Two Endangered Species Get A Second Chance
Last week proved to be big news for two endangered animals. A nearly extinct primate was discovered in a remote part of the world and endangered pygmy rabbits gave birth to babies in the wild for the first time in a decade.
Scientists with Conservation International made a remarkable discovery when they found 455 northern white-cheeked gibbons living in a remote portion of a forest inside Vietnam’s Pu Mat national park. It is the largest known remaining population of the critically endangered primate.
The gibbons were identified through “auditory surveying,” a technique that uses the “species loud morning calls” for identification. CI confirmed 130 separate groups (455 animals in total) living in the area which borders Laos.
Gibbons are on the brink of extinction throughout the world due to loss of habitat and hunters who sell their body parts for its alleged medical value.
Gibbons are called the most “romantic primates” because they mate for life and “serenade their partners with song.”
Ben Rawson, regional primate expert for Conservation International, who led the gibbon research project, said in a press release, “We are extremely excited about this discovery. Pu Mat was already important for its great diversity of species and for its benefits to the surrounding communities, and now it is a top priority for global gibbon conservation.”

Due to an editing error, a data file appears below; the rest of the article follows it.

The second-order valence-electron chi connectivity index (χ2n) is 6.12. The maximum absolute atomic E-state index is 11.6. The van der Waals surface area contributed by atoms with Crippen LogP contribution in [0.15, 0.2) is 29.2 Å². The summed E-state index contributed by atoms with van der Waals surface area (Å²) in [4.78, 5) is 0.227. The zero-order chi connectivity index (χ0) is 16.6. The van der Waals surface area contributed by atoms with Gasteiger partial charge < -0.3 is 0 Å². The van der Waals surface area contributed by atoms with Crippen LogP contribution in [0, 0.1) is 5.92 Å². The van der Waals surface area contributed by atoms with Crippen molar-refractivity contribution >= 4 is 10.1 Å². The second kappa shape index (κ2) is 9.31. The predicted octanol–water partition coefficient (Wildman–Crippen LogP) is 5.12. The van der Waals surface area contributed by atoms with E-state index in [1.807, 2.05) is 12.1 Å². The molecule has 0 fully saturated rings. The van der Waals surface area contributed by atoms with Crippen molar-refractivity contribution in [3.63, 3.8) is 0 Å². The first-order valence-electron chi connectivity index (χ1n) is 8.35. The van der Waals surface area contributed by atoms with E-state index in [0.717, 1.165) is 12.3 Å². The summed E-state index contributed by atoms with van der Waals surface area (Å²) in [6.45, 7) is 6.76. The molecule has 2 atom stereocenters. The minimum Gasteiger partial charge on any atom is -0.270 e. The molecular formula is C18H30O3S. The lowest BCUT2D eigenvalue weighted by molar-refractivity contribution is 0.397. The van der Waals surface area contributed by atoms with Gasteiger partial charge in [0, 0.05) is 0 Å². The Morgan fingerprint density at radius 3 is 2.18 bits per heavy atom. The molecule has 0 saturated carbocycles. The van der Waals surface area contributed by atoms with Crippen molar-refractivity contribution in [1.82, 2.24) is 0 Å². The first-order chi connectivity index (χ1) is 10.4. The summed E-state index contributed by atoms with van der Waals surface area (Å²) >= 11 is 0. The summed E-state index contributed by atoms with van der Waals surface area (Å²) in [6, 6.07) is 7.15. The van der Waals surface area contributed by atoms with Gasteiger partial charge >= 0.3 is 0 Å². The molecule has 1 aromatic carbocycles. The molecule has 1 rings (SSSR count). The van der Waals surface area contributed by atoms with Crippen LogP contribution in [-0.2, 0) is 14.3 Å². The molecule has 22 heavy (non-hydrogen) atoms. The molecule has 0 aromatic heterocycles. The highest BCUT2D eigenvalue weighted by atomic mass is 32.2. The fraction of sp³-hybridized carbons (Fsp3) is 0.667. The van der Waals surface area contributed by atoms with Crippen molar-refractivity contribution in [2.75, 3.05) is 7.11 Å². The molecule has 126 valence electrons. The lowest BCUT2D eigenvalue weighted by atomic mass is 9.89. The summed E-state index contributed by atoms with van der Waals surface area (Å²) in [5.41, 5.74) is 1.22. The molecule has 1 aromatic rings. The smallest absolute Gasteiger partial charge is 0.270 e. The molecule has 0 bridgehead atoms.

The Second Discovery
Conservationists in Washington State declared their own victory for another endangered animal last week. At least one Columbia Basin pygmy rabbit, a species that numbered only 16 in 2002, successfully gave birth to three wild-born kits.
Researcher Penny Becker found the litter of tennis sized balls of fur. Columbia Basin pygmy rabbits are the smallest rabbits in North America, weighing only one-pound when they are fully grown.
The Oregon Zoo and Washington Department of Fish and Wildlife were thrilled with the discovery. They have been working on the recovery program for ten years. Currently the zoo breeds the rabbits, but none have been born in the wild.
In 2007, 20 rabbits were released into the Sagebrush Flat Wildlife Area, but only one rabbit survived the first reintroduction process and that animal had to be returned to the zoo.
Oregon Live reported the rabbits died from various diseases and being hunted by predators.
Scientists learned from their mistakes and this year built protective burrows for the rabbits and released them later in the year. More than 100 healthy rabbits were returned to their natural habitat. The discovery of the newborns was very encouraging.
“They’re healthy and surviving well enough to have kits,” said David Shepherdson, the zoo’s biologist. “Those have to grow up and breed next year, so this is the first step …in having a self-sustaining wild population.”
Photo fromWhittaker via flickr.
Photo fromusfwspacificr via flickr.